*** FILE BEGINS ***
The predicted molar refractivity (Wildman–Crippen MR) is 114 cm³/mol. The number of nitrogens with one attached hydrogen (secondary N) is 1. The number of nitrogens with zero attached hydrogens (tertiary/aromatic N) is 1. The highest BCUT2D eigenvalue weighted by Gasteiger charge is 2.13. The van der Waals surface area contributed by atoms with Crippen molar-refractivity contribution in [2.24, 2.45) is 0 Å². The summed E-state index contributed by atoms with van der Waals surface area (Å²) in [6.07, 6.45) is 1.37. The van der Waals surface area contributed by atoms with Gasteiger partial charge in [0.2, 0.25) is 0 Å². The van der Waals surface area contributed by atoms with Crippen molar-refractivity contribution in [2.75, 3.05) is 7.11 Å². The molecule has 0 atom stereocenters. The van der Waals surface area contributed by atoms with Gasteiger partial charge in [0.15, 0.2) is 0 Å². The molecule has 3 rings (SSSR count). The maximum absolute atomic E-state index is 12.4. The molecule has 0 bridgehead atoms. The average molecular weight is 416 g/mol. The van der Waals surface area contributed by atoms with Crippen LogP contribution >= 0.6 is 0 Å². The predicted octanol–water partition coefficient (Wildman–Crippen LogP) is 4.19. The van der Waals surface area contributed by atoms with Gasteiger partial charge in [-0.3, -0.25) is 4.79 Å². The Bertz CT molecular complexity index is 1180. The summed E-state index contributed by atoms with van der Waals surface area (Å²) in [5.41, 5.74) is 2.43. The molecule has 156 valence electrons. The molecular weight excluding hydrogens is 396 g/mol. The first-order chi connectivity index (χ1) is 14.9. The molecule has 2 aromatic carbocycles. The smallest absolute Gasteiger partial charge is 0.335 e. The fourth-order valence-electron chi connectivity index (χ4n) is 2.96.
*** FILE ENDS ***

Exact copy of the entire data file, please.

The predicted molar refractivity (Wildman–Crippen MR) is 114 cm³/mol. The number of nitrogens with one attached hydrogen (secondary N) is 1. The number of nitrogens with zero attached hydrogens (tertiary/aromatic N) is 1. The highest BCUT2D eigenvalue weighted by Gasteiger charge is 2.13. The van der Waals surface area contributed by atoms with Crippen molar-refractivity contribution in [2.24, 2.45) is 0 Å². The summed E-state index contributed by atoms with van der Waals surface area (Å²) in [6.07, 6.45) is 1.37. The van der Waals surface area contributed by atoms with Gasteiger partial charge in [0.2, 0.25) is 0 Å². The van der Waals surface area contributed by atoms with Crippen molar-refractivity contribution in [2.75, 3.05) is 7.11 Å². The molecule has 0 atom stereocenters. The van der Waals surface area contributed by atoms with Gasteiger partial charge in [0.15, 0.2) is 0 Å². The molecule has 3 rings (SSSR count). The maximum absolute atomic E-state index is 12.4. The molecule has 0 bridgehead atoms. The average molecular weight is 416 g/mol. The van der Waals surface area contributed by atoms with Crippen LogP contribution >= 0.6 is 0 Å². The predicted octanol–water partition coefficient (Wildman–Crippen LogP) is 4.19. The van der Waals surface area contributed by atoms with Gasteiger partial charge in [-0.3, -0.25) is 4.79 Å². The Bertz CT molecular complexity index is 1180. The summed E-state index contributed by atoms with van der Waals surface area (Å²) in [5.41, 5.74) is 2.43. The molecule has 156 valence electrons. The molecular weight excluding hydrogens is 396 g/mol. The first-order chi connectivity index (χ1) is 14.9. The molecule has 2 aromatic carbocycles. The smallest absolute Gasteiger partial charge is 0.335 e. The fourth-order valence-electron chi connectivity index (χ4n) is 2.96.